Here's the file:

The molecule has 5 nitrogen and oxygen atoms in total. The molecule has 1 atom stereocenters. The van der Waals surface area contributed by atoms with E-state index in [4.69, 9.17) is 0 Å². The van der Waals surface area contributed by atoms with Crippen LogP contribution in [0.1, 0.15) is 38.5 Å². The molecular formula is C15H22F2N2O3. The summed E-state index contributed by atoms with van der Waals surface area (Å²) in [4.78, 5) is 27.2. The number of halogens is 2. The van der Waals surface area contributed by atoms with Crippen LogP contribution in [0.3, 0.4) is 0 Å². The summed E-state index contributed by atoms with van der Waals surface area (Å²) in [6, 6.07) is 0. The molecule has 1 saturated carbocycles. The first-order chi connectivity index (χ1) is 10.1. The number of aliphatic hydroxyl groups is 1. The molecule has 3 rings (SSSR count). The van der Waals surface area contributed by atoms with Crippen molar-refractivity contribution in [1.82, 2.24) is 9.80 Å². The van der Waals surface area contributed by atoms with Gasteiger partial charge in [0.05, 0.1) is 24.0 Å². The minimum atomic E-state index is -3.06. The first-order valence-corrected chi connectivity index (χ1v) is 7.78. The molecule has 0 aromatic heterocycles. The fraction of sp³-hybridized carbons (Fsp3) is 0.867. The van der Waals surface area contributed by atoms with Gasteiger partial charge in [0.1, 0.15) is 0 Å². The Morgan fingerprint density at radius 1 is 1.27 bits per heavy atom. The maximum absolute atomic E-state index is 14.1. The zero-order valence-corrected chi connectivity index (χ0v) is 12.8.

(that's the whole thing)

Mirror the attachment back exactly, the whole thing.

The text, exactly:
The molecule has 5 nitrogen and oxygen atoms in total. The molecule has 1 atom stereocenters. The van der Waals surface area contributed by atoms with E-state index in [4.69, 9.17) is 0 Å². The van der Waals surface area contributed by atoms with Crippen LogP contribution in [0.1, 0.15) is 38.5 Å². The molecular formula is C15H22F2N2O3. The summed E-state index contributed by atoms with van der Waals surface area (Å²) in [4.78, 5) is 27.2. The number of halogens is 2. The van der Waals surface area contributed by atoms with Crippen LogP contribution in [0.3, 0.4) is 0 Å². The summed E-state index contributed by atoms with van der Waals surface area (Å²) in [6, 6.07) is 0. The molecule has 1 saturated carbocycles. The first-order chi connectivity index (χ1) is 10.1. The number of aliphatic hydroxyl groups is 1. The molecule has 3 rings (SSSR count). The van der Waals surface area contributed by atoms with Crippen molar-refractivity contribution in [1.82, 2.24) is 9.80 Å². The van der Waals surface area contributed by atoms with Gasteiger partial charge in [0.05, 0.1) is 24.0 Å². The minimum atomic E-state index is -3.06. The first-order valence-corrected chi connectivity index (χ1v) is 7.78. The molecule has 0 aromatic heterocycles. The fraction of sp³-hybridized carbons (Fsp3) is 0.867. The van der Waals surface area contributed by atoms with Gasteiger partial charge in [0.1, 0.15) is 0 Å². The Morgan fingerprint density at radius 1 is 1.27 bits per heavy atom. The maximum absolute atomic E-state index is 14.1. The zero-order valence-corrected chi connectivity index (χ0v) is 12.8.